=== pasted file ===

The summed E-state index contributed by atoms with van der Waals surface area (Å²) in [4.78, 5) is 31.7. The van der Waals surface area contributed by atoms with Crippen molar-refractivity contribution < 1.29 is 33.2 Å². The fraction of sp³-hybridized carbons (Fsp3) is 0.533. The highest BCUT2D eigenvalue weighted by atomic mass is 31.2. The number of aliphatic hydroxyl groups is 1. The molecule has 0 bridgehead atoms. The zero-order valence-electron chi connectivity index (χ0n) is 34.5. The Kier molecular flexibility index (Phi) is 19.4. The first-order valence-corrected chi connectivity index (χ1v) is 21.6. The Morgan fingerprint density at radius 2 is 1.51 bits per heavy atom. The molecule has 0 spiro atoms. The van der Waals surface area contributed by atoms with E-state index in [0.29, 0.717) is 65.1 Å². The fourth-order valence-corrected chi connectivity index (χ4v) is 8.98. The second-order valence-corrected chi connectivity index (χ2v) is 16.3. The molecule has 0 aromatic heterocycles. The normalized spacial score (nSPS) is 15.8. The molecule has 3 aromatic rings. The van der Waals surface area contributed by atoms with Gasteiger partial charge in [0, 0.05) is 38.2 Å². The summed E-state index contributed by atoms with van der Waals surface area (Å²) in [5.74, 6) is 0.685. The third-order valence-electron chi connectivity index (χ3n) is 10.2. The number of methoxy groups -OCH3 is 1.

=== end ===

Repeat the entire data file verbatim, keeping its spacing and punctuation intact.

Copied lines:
The summed E-state index contributed by atoms with van der Waals surface area (Å²) in [4.78, 5) is 31.7. The van der Waals surface area contributed by atoms with Crippen molar-refractivity contribution < 1.29 is 33.2 Å². The fraction of sp³-hybridized carbons (Fsp3) is 0.533. The highest BCUT2D eigenvalue weighted by atomic mass is 31.2. The number of aliphatic hydroxyl groups is 1. The molecule has 0 bridgehead atoms. The zero-order valence-electron chi connectivity index (χ0n) is 34.5. The Kier molecular flexibility index (Phi) is 19.4. The first-order valence-corrected chi connectivity index (χ1v) is 21.6. The Morgan fingerprint density at radius 2 is 1.51 bits per heavy atom. The molecule has 0 spiro atoms. The van der Waals surface area contributed by atoms with E-state index in [0.29, 0.717) is 65.1 Å². The fourth-order valence-corrected chi connectivity index (χ4v) is 8.98. The second-order valence-corrected chi connectivity index (χ2v) is 16.3. The molecule has 0 aromatic heterocycles. The normalized spacial score (nSPS) is 15.8. The molecule has 3 aromatic rings. The van der Waals surface area contributed by atoms with Gasteiger partial charge in [0, 0.05) is 38.2 Å². The summed E-state index contributed by atoms with van der Waals surface area (Å²) in [5.74, 6) is 0.685. The third-order valence-electron chi connectivity index (χ3n) is 10.2. The number of methoxy groups -OCH3 is 1.